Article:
When starting a cleaning business

When you start a cleaning business it is important to understand three main ingredients.

#1 – The number of existing cleaning services in your area does not matter.

There are so many cleaning services in my area. How can I compete?

This is a common question. While it may seem to be true, it is very rare that a single region will have too many services. After you have been cleaning professionally for awhile, you will realize that there is a shortage of good cleaners. So why does it look like there are so many existing cleaning services?

Consider the context. When I first started I walked into a cleaning-supplies store downtown to purchase my first round of cleaning supplies. Checking out, I a noticed a bulletin board with hundreds (yes, hundreds) of cleaning-business cards tacked to it. It looked like a collage. Really a work of art. My heart sank, but I pressed on.

What I discovered is that a town of that size (90,000 +) could support thousands of cleaning services. Look at it this way. You only need to have 12 - 16 clients as a solo cleaner. Even a large operation only has 50 - 75 clients. Do the math!

#2 - You do not need to land every possible job.

Twelve to sixteen customers will keep you rocking as a solo or duo cleaning company. Get the best clients possible because you may be working for them for years. The last thing you want is to get trapped with low-paying clients. Lots of cleaning business start-ups try to snap up every job as soon as possible. Now, I realize that you may need work badly, and might be impatient to prove yourself. I understand. That is how I behaved when I first started. But it is possible to achieve both: immediate work and long-term, optimized jobs that consistently pay well. You don't need to pounce like a snake on a mouse.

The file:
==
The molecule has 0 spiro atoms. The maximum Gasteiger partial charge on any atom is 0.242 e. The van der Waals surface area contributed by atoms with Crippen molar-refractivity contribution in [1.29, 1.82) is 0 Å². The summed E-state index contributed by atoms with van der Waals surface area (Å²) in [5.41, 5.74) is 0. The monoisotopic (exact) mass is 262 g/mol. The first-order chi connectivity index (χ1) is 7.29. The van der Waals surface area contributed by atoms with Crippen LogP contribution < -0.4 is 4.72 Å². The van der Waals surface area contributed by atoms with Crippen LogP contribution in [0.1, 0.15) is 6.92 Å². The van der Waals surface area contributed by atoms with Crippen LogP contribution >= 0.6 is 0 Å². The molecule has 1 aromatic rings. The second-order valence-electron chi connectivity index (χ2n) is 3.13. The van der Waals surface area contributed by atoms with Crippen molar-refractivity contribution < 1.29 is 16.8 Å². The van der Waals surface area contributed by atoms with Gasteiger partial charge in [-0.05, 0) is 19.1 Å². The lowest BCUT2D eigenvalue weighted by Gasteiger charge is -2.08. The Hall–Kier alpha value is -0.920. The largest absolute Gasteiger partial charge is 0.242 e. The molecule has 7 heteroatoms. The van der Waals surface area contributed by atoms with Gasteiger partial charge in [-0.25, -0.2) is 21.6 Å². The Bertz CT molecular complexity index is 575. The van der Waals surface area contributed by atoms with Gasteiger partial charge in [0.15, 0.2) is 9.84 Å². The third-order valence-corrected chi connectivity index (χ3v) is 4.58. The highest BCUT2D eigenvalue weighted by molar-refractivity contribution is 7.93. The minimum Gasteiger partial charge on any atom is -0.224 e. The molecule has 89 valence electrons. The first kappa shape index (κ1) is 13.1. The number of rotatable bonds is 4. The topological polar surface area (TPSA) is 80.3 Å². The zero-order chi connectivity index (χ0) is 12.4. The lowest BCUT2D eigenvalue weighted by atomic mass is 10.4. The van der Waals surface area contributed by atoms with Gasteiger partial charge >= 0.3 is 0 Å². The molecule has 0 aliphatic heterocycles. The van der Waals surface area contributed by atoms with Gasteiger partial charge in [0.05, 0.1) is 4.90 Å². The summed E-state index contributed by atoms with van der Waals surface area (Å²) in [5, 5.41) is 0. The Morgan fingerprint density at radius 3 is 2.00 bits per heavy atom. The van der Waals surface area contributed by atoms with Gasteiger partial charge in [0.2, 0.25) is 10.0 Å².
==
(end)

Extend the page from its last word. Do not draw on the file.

We train you to get the best-paying jobs right away. If you have already secured a few cleaning jobs and you are still only earning $10 - 15 per hour, don't despair. Learn to phase in better jobs by applying our methods.

#3 – Scalable service.

A cleaning service can be expanded, or scaled up and out. Some business owners prefer to scale up by adding team members and setting their sights on bigger and better-paying clients. Some do a bit of research, and begin to phase in better-paying jobs with pre-qualified clients that increasingly prove to be a better fit for them and their type. Expand your market and grow your cleaning business in a very specific and controlled way.

A cleaning business is one of the best start-ups because it is flexible and simple to run. It is fairly easy to start, and not intimidating. Many professional cleaners begin by running a part-time or limited service, working by themselves or with another person. After they have learned the ropes and built speed and confidence, they put their skills to the test and go for a much bigger market. The opportunities are everywhere. Creating a cleaning business is not too difficult. With expert help, it simply takes a willingness and determination to go for it. Call your own shots and start a cleaning business of your own.

Read more articles on our cleaning business blog

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